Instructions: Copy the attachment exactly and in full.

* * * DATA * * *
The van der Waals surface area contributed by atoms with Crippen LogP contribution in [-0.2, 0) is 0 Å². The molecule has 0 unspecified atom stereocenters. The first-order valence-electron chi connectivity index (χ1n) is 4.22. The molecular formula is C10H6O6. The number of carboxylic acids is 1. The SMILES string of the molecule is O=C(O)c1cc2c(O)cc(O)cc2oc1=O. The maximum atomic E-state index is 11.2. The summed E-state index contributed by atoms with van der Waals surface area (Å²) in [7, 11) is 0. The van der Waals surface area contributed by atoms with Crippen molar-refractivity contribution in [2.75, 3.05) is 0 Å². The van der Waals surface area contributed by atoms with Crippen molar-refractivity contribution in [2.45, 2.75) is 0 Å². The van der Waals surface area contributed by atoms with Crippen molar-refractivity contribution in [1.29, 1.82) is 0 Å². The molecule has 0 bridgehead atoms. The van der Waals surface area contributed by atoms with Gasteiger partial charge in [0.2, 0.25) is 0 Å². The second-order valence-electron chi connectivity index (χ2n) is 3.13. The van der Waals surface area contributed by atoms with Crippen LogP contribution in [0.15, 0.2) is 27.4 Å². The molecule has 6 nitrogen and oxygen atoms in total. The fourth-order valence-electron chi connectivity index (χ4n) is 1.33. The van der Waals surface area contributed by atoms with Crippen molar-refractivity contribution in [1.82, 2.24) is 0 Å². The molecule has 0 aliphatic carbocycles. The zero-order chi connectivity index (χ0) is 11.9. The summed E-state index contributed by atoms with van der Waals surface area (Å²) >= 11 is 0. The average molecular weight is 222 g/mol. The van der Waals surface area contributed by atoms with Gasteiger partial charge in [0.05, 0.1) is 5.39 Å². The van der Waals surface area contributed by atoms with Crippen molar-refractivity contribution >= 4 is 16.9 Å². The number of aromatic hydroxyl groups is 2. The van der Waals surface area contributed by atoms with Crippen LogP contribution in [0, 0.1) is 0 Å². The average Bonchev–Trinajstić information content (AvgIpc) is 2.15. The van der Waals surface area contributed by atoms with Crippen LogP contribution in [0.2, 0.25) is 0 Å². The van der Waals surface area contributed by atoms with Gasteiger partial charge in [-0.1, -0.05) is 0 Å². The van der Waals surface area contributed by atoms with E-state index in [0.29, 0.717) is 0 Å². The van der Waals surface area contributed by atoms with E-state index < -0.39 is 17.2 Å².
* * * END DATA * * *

The van der Waals surface area contributed by atoms with Crippen LogP contribution in [-0.2, 0) is 0 Å². The molecule has 0 unspecified atom stereocenters. The first-order valence-electron chi connectivity index (χ1n) is 4.22. The molecular formula is C10H6O6. The number of carboxylic acids is 1. The SMILES string of the molecule is O=C(O)c1cc2c(O)cc(O)cc2oc1=O. The maximum atomic E-state index is 11.2. The summed E-state index contributed by atoms with van der Waals surface area (Å²) in [7, 11) is 0. The van der Waals surface area contributed by atoms with Crippen molar-refractivity contribution in [2.75, 3.05) is 0 Å². The van der Waals surface area contributed by atoms with Crippen molar-refractivity contribution in [2.45, 2.75) is 0 Å². The van der Waals surface area contributed by atoms with Crippen molar-refractivity contribution in [1.29, 1.82) is 0 Å². The molecule has 0 bridgehead atoms. The van der Waals surface area contributed by atoms with Gasteiger partial charge in [0.2, 0.25) is 0 Å². The second-order valence-electron chi connectivity index (χ2n) is 3.13. The van der Waals surface area contributed by atoms with Crippen LogP contribution in [0.15, 0.2) is 27.4 Å². The molecule has 6 nitrogen and oxygen atoms in total. The fourth-order valence-electron chi connectivity index (χ4n) is 1.33. The van der Waals surface area contributed by atoms with Crippen molar-refractivity contribution in [1.82, 2.24) is 0 Å². The molecule has 0 aliphatic carbocycles. The zero-order chi connectivity index (χ0) is 11.9. The summed E-state index contributed by atoms with van der Waals surface area (Å²) >= 11 is 0. The average molecular weight is 222 g/mol. The van der Waals surface area contributed by atoms with Gasteiger partial charge in [0.05, 0.1) is 5.39 Å². The van der Waals surface area contributed by atoms with Crippen molar-refractivity contribution >= 4 is 16.9 Å². The number of aromatic hydroxyl groups is 2. The van der Waals surface area contributed by atoms with Crippen LogP contribution in [0, 0.1) is 0 Å². The average Bonchev–Trinajstić information content (AvgIpc) is 2.15. The van der Waals surface area contributed by atoms with Crippen LogP contribution in [0.2, 0.25) is 0 Å². The van der Waals surface area contributed by atoms with Gasteiger partial charge in [-0.1, -0.05) is 0 Å². The van der Waals surface area contributed by atoms with E-state index in [0.29, 0.717) is 0 Å². The van der Waals surface area contributed by atoms with E-state index < -0.39 is 17.2 Å².